WASHINGTON -- A new forecast on America's obesity crisis has health experts fearing a dramatic jump in health care costs if nothing is done to bring the epidemic under control.
The new projection, released Monday, warns that 42 percent of Americans may end up obese by 2030, and 11 percent could be severely obese, adding billions of dollars to health care costs.
"If nothing is done (about obesity), it's going to hinder efforts for health care cost containment," says Justin Trogdon, a research economist with RTI International, a non-profit research organization in North Carolina's Research Triangle Park.
As of 2010, about 36 percent of adults were obese, which is roughly 30 pounds over a healthy weight, and 6 percent were severely obese, which is 100 or more pounds over a healthy weight.
"The obesity problem is likely to get much worse without a major public health intervention," says Eric Finkelstein, a health economist with Duke University Global Health Institute and lead researcher on the new study.
The analysis was presented at the Centers for Disease Control and Prevention's "Weight of the Nation" meeting. The study is being published online in the American Journal of Preventive Medicine.
The increase in the obesity rate would mean 32 million more obese people within two decades, Finkelstein says. That's on top of the almost 78 million people who were obese in 2010.
Extra weight takes a huge toll on health, increasing the risk of type 2 diabetes, heart disease, stroke, many types of cancer, sleep apnea and other debilitating and chronic illnesses.
"Obesity is one of the biggest contributors for why healthcare spending has been going up over the past 20 years," says Kenneth Thorpe, a professor of health policy at Emory University.
The obesity rate was relatively stable in the USA between 1960 and 1980, when about 15 percent of people fell into the category. It increased dramatically in the '80s and '90s and was up to 32 percent in 2000 and 36 percent in 2010, according to CDC data. Obesity inched up slightly over the past decade, which has caused speculation that the obesity rate might be leveling off.
Finkelstein, Trogdon and colleagues predicted future obesity rates with a statistical analysis using different CDC data, including body mass index, of several hundred thousand people. Body mass is a number that takes into account height and weight. Their estimates suggest obesity is likely to continue to increase, although not as fast as it has in the past.
Finkelstein says the estimates assume that things have gotten about as bad as they can get in the USA, in terms of an environment that promotes obesity. The country "is already saturated" with fast-food restaurants, cheap junk food and electronic technologies that render people sedentary at home and work, he says. "We don't expect the environment to get much worse than it is now, or at least we hope it doesn't."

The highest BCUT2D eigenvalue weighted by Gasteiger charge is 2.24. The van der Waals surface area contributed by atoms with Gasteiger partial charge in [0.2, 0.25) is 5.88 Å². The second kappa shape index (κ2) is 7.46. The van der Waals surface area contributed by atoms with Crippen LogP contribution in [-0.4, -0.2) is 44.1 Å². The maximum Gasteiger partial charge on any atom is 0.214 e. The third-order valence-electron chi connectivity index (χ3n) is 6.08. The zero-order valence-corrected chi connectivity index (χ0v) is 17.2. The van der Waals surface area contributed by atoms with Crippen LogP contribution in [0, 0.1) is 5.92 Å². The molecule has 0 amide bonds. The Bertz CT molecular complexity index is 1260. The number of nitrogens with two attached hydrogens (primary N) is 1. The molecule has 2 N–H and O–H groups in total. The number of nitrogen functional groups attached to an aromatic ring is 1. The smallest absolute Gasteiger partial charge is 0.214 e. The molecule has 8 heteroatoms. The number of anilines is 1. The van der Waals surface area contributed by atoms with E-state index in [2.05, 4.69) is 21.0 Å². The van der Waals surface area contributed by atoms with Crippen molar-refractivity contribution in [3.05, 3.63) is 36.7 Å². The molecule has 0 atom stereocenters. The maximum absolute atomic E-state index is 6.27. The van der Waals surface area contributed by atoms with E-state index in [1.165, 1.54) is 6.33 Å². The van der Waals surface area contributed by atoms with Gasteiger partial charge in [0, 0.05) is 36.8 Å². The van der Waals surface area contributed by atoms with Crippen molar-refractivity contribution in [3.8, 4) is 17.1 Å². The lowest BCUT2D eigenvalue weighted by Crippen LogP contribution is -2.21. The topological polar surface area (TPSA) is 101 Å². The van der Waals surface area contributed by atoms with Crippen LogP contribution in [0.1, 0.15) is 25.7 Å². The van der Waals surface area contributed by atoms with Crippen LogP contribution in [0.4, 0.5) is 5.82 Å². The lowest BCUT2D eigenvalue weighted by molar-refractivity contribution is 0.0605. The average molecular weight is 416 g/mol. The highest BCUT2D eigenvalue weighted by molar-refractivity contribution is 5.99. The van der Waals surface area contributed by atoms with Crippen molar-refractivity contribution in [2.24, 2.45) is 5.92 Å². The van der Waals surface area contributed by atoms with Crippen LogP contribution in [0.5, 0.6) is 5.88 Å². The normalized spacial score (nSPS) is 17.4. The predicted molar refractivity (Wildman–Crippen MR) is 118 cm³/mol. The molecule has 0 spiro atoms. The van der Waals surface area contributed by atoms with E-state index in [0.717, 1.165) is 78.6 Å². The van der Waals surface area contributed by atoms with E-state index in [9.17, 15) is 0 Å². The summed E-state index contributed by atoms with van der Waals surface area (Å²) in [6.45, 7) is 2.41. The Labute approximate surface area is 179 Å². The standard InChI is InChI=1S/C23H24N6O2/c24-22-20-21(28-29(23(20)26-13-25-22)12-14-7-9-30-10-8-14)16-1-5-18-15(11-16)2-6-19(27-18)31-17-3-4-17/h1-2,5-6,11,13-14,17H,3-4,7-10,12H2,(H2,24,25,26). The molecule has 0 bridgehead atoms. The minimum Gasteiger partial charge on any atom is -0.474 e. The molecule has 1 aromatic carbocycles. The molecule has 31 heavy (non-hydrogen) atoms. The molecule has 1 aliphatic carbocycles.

In an earlier study, Finkelstein and experts from the CDC estimated that medical-related costs of obesity may be as high as $147 billion a year, or roughly 9 percent of medical expenditures. An obese person costs an average of $1,400 more in medical expenses a year than someone who is at a healthy weight, they found. Other researchers have estimated the costs may be even higher.
If the obesity rate stays at 2010 levels instead of rising to 42 percent as predicted, then the country could save more than $549.5 billion in weight-related medical expenditures between now and 2030, says study co-author Trogdon.
Patrick O'Neil, president of the Obesity Society, a group of weight-control researchers and professionals, says that these new projections "indicate that even more people will be losing loved ones and others will be suffering sickness and living lives that fall short of their promise because of obesity."
There's no one-size-fits-all solution to a complex problem that has been decades in the making, says Sam Kass, assistant chef and senior policy adviser for Healthy Food Initiatives at the White House. "This national conversation -- this national movement -- must continue. This is literally life and death we are talking about."
How can you lose weight and keep it off for good?
Successful dieters in the National Weight Control Registry, a group of 10,000 people who have lost 30 pounds or more and maintained that loss for a year or more, have developed many weight-control strategies. For instance, they:
- Follow a low-calorie, low-fat diet of about 1,800 calories a day.
- Keep track of food intake.
- Count calories, carbs or fat grams or use a commercial weight-loss program to track food intake.
- Walk about an hour a day or burn the same calories doing other physical activities.
- Eat breakfast regularly, often including whole grains and low-fat dairy products.
- Limit dining out to an average of three times a week, and fast food to less than once a week.
- Eat similar foods often and don't splurge much.
- Watch fewer than 10 hours of TV a week.
- Weigh themselves at least once a week.